Feb 19, 2020

Axios Login

By Ina Fried
Ina Fried

I'm Ina Fried and I approve this introduction. (Editor's note: Well, actually Ina, technically I am the one who has to approve it.)

Today's Login is 1,042 words, a 4-minute read.

1 big thing: Justice Department takes aim at Big Tech's shield

Illustration: Aïda Amer/Axios

The Trump administration is turning up the heat on one of Big Tech's most important legal protections, as the Justice Department convenes a debate over changing a law that protects platforms from suits over content their users posts, Axios' Margaret Harding McGill reports.

Why it matters: The threat to remove immunity granted by Section 230 of the Communications Decency Act is one of a handful of weapons that Washington is mulling using against Facebook, Google and other tech giants.

Driving the news: The DOJ is convening policy experts for a workshop Wednesday titled “Section 230 — Nurturing Innovation or Fostering Unaccountability?"

  • The event features a public morning session focused on whether the law "encourages or discourages" platforms to address online harms like child exploitation.
  • A private session in the afternoon will examine content moderation, free speech, online conduct and illicit activity, according to a person familiar with the event.
  • Speakers invited to the cl0sed-door portion include Internet Association deputy counsel Elizabeth Banker, former 21st Century Fox lobbyist Rick Lane and former Facebook chief security officer Alex Stamos, according to a list obtained by Axios.

The big picture: Republicans and Democrats in Congress frustrated with how tech companies handle content moderation have been debating changes to 230 to address a range of issues, including child exploitation.

  • Senate Judiciary Chairman Lindsey Graham is working on draft legislation that would require tech companies to "earn" 230 protections by following best practices for fighting child exploitation, with the Justice Department in a key role to determine those guidelines.

Yes, but: Supporters of Section 230 have questioned the motives of the DOJ and proponents of changing the law, including critics from some industries that have clashed with tech — including many in the news media.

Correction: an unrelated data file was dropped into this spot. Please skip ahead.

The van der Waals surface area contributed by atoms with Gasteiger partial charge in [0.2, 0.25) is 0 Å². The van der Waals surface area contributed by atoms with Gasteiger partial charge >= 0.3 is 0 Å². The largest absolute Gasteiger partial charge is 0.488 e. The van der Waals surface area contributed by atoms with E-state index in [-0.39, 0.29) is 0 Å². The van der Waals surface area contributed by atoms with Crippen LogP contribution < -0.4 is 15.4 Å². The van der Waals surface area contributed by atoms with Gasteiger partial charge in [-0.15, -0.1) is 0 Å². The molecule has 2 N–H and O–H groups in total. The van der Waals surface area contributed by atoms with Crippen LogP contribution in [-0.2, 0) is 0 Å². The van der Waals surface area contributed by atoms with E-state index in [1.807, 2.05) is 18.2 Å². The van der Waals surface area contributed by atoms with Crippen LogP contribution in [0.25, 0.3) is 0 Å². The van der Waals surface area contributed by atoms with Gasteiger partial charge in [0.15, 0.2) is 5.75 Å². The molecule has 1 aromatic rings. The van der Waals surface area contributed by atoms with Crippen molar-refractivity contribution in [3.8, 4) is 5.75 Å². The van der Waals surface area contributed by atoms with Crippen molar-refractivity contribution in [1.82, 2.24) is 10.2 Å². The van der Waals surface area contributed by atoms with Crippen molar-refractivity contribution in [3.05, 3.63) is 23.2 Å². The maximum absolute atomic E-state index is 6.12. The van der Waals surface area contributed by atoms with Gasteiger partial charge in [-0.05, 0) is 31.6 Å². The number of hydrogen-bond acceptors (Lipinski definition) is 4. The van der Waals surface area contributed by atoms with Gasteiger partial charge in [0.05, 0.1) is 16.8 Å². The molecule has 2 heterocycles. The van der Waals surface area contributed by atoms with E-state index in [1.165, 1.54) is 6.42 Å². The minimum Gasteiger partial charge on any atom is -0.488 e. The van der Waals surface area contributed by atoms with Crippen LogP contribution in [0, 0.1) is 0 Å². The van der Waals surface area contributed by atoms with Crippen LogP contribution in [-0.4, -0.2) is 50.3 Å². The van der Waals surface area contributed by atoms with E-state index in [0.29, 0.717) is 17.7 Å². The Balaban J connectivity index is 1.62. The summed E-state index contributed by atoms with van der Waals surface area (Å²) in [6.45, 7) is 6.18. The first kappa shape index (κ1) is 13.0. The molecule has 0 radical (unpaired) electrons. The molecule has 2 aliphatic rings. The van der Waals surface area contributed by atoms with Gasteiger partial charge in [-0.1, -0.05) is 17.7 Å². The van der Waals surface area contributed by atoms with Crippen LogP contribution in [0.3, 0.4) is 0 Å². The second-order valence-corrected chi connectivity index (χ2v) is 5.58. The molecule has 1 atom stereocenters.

Of note: Attorney General William Barr has been campaigning for tech platforms to build back doors into their encryption systems so that law enforcement can better monitor communications while investigating child exploitation and terrorism, and some critics say he is using the Section 230 debate as a pressure tactic.

The other side: Sen. Ron Wyden (D-Ore.), a co-author of Section 230, sees the move to change the law as a blow against free speech being promoted by "big legacy companies," as he wrote in the Washington Post.

"Under the guise of getting rid of lies and protecting children, they’re working with the Trump administration and top Republicans to undermine Americans' rights and give the government unprecedented control over online speech."
— Sen. Ron Wyden

Flashback: Section 230 was enacted in 1996 as part of a broader online regulation law that was eventually overturned by the Supreme Court, leaving the liability shield as the only remnant still in force.

  • An earlier court decision had left a muddy precedent suggesting that the only way online service providers could protect themselves legally was to not moderate their content at all.
  • 230's authors wanted to make it clear that online services could actively police their users' content without assuming liability for it.

For the record: Then and now, Section 230 protects platforms from civil suits over user content, but not from criminal prosecution for content that breaks federal law.

2. Coronavirus hits all of China's tech production
Expand chart
Reproduced from TrendForce; Chart: Axios Visuals